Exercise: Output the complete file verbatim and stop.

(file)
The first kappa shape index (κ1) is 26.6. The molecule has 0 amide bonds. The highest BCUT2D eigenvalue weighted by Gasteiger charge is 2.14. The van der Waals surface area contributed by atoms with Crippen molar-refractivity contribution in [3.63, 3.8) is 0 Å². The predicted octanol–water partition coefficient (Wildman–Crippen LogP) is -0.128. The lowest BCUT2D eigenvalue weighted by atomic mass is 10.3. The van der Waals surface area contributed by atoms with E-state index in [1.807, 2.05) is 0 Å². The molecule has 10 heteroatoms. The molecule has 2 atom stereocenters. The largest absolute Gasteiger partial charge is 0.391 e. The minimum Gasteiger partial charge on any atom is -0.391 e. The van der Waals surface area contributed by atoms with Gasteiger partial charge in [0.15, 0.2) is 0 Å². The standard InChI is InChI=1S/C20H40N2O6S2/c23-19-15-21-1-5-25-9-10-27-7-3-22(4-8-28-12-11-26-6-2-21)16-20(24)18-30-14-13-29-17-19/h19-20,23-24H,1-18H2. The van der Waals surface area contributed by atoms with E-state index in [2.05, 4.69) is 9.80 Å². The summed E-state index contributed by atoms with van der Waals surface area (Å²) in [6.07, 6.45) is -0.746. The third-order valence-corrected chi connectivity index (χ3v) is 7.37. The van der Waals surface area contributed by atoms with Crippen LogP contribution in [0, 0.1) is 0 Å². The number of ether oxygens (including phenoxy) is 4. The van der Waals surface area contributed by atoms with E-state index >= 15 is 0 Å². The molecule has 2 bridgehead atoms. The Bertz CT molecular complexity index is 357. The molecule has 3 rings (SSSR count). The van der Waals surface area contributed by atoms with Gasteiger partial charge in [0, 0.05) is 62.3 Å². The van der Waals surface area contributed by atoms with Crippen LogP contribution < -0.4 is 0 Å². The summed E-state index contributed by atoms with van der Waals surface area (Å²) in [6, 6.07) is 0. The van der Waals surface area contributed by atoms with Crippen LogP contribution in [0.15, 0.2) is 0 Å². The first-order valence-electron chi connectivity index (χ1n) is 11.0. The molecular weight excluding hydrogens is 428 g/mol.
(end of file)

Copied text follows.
The first kappa shape index (κ1) is 26.6. The molecule has 0 amide bonds. The highest BCUT2D eigenvalue weighted by Gasteiger charge is 2.14. The van der Waals surface area contributed by atoms with Crippen molar-refractivity contribution in [3.63, 3.8) is 0 Å². The predicted octanol–water partition coefficient (Wildman–Crippen LogP) is -0.128. The lowest BCUT2D eigenvalue weighted by atomic mass is 10.3. The van der Waals surface area contributed by atoms with E-state index in [1.807, 2.05) is 0 Å². The molecule has 10 heteroatoms. The molecule has 2 atom stereocenters. The largest absolute Gasteiger partial charge is 0.391 e. The minimum Gasteiger partial charge on any atom is -0.391 e. The van der Waals surface area contributed by atoms with Gasteiger partial charge in [0.15, 0.2) is 0 Å². The standard InChI is InChI=1S/C20H40N2O6S2/c23-19-15-21-1-5-25-9-10-27-7-3-22(4-8-28-12-11-26-6-2-21)16-20(24)18-30-14-13-29-17-19/h19-20,23-24H,1-18H2. The van der Waals surface area contributed by atoms with E-state index in [2.05, 4.69) is 9.80 Å². The summed E-state index contributed by atoms with van der Waals surface area (Å²) in [6.07, 6.45) is -0.746. The third-order valence-corrected chi connectivity index (χ3v) is 7.37. The van der Waals surface area contributed by atoms with Crippen LogP contribution in [0, 0.1) is 0 Å². The number of ether oxygens (including phenoxy) is 4. The van der Waals surface area contributed by atoms with E-state index >= 15 is 0 Å². The molecule has 2 bridgehead atoms. The Bertz CT molecular complexity index is 357. The molecule has 3 rings (SSSR count). The van der Waals surface area contributed by atoms with Gasteiger partial charge in [0, 0.05) is 62.3 Å². The van der Waals surface area contributed by atoms with Crippen LogP contribution < -0.4 is 0 Å². The summed E-state index contributed by atoms with van der Waals surface area (Å²) in [6, 6.07) is 0. The van der Waals surface area contributed by atoms with Crippen LogP contribution in [0.15, 0.2) is 0 Å². The first-order valence-electron chi connectivity index (χ1n) is 11.0. The molecular weight excluding hydrogens is 428 g/mol.